There were only the obligatory mentions Saturday of the Blackhawks’ rivalry with the Detroit Red Wings. When asked about it, the Hawks gave the predictable answers about Sunday’s opponent but didn’t seem too concerned that the game is the only one between the two this season in Chicago.
Heading into this matchup, the Hawks have other things to worry about.
After a 3-2 loss to the last-place Nashville Predators on Friday, they have dropped two straight and five of eight. The division-leading St. Louis Blues are getting further and further away, and it looks like the Hawks will be jousting with the Colorado Avalanche for second place in the division and home ice in the first round of the playoffs.
Obviously, the Hawks aren’t pleased with how they’ve gotten to this point, especially after dropping games to the Avalanche and Predators. Those were games coach Joel Quenneville said were winnable, but they ‘‘didn’t challenge pucks’’ and ‘‘weren’t hard in the puck area, and we were easy to play against.’’
‘‘We didn’t play the right way to give us a chance to win,’’ he said.
Part of that would mean more urgency. Against the Predators, the Hawks fell down 2-0 and 3-1 and couldn’t rally past a team that likely will miss the playoffs.
They know that can’t continue.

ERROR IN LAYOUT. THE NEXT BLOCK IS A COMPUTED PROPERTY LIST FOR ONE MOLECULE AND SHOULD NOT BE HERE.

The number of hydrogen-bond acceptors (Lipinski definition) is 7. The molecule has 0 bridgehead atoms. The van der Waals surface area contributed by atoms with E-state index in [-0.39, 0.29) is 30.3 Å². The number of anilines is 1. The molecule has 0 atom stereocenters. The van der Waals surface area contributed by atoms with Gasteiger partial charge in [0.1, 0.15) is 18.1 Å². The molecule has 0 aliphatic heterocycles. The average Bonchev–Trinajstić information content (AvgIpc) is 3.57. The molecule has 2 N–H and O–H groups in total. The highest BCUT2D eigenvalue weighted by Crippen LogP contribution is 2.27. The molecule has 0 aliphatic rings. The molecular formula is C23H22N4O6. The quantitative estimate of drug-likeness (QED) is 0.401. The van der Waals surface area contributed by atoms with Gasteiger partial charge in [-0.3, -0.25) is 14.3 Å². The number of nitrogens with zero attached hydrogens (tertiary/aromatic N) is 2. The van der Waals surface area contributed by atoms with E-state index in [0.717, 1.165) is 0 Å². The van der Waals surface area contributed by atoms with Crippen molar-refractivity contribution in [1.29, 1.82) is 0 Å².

‘‘We’ve got to find urgency in our game right from the first puck drop,’’ winger Kris Versteeg said. ‘‘I know we find it at times, and that’s when we can really take over a game and play the way we want to, but we’ve got to find ways to do it throughout an entire game, like we did with Columbus.’’
During that 6-1 win against the Blue Jackets on March 6, the Hawks were in control from the start. But nights like that and the 5-1 Stadium Series victory over the Pittsburgh Penguins have been too rare for the Hawks.
They’re looking to find answers and start applying them. Maybe it’s a post-Olympics hangover or just fatigue, but Patrick Sharp wasn’t having any of that.
‘‘I think those are excuses,’’ Sharp said. ‘‘I think it’s easy to point the finger at those things, but the mistakes that we’re making aren’t from a lack of energy or fatigue.’’
One big answer could be Marian Hossa’s return after missing five games with an upper-body injury. Before the injury, Hossa was having one of his best seasons with the Hawks, scoring 24 goals to go with 26 assists and a plus-25 rating.
Hossa, as good as he is and as much as he adds on both ends of the ice, is only one player. His return certainly will help every facet of the Hawks’ game, but he won’t single-handedly cure their issues.
‘‘He’s a great player. It’s always nice when you have a full lineup,’’ Sharp said. ‘‘Whether he plays or not [Sunday] shouldn’t change the way the rest of us approach the game, but obviously adding a guy like Hoss will help our team a lot.’’